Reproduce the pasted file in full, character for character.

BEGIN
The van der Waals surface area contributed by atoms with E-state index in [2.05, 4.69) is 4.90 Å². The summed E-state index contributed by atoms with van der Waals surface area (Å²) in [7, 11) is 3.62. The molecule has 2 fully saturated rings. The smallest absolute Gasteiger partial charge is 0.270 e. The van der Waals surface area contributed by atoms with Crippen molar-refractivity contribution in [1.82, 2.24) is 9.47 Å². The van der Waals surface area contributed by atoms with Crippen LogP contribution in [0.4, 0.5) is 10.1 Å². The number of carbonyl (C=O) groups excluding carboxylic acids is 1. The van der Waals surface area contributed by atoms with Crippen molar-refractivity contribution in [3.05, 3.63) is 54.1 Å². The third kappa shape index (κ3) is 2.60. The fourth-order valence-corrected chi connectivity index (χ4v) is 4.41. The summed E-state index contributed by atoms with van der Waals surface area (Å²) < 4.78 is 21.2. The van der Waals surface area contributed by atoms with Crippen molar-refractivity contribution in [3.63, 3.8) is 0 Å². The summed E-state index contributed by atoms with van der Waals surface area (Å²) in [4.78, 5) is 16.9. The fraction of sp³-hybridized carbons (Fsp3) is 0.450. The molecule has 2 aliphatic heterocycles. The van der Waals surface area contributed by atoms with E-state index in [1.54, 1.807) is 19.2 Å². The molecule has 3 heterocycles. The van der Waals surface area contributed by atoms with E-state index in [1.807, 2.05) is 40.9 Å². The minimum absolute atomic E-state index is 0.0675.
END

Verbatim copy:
The van der Waals surface area contributed by atoms with E-state index in [2.05, 4.69) is 4.90 Å². The summed E-state index contributed by atoms with van der Waals surface area (Å²) in [7, 11) is 3.62. The molecule has 2 fully saturated rings. The smallest absolute Gasteiger partial charge is 0.270 e. The van der Waals surface area contributed by atoms with Crippen molar-refractivity contribution in [1.82, 2.24) is 9.47 Å². The van der Waals surface area contributed by atoms with Crippen LogP contribution in [0.4, 0.5) is 10.1 Å². The number of carbonyl (C=O) groups excluding carboxylic acids is 1. The van der Waals surface area contributed by atoms with Crippen molar-refractivity contribution in [3.05, 3.63) is 54.1 Å². The third kappa shape index (κ3) is 2.60. The fourth-order valence-corrected chi connectivity index (χ4v) is 4.41. The summed E-state index contributed by atoms with van der Waals surface area (Å²) < 4.78 is 21.2. The van der Waals surface area contributed by atoms with Crippen molar-refractivity contribution in [3.63, 3.8) is 0 Å². The summed E-state index contributed by atoms with van der Waals surface area (Å²) in [4.78, 5) is 16.9. The fraction of sp³-hybridized carbons (Fsp3) is 0.450. The molecule has 2 aliphatic heterocycles. The van der Waals surface area contributed by atoms with E-state index in [1.54, 1.807) is 19.2 Å². The molecule has 3 heterocycles. The van der Waals surface area contributed by atoms with E-state index in [1.807, 2.05) is 40.9 Å². The minimum absolute atomic E-state index is 0.0675.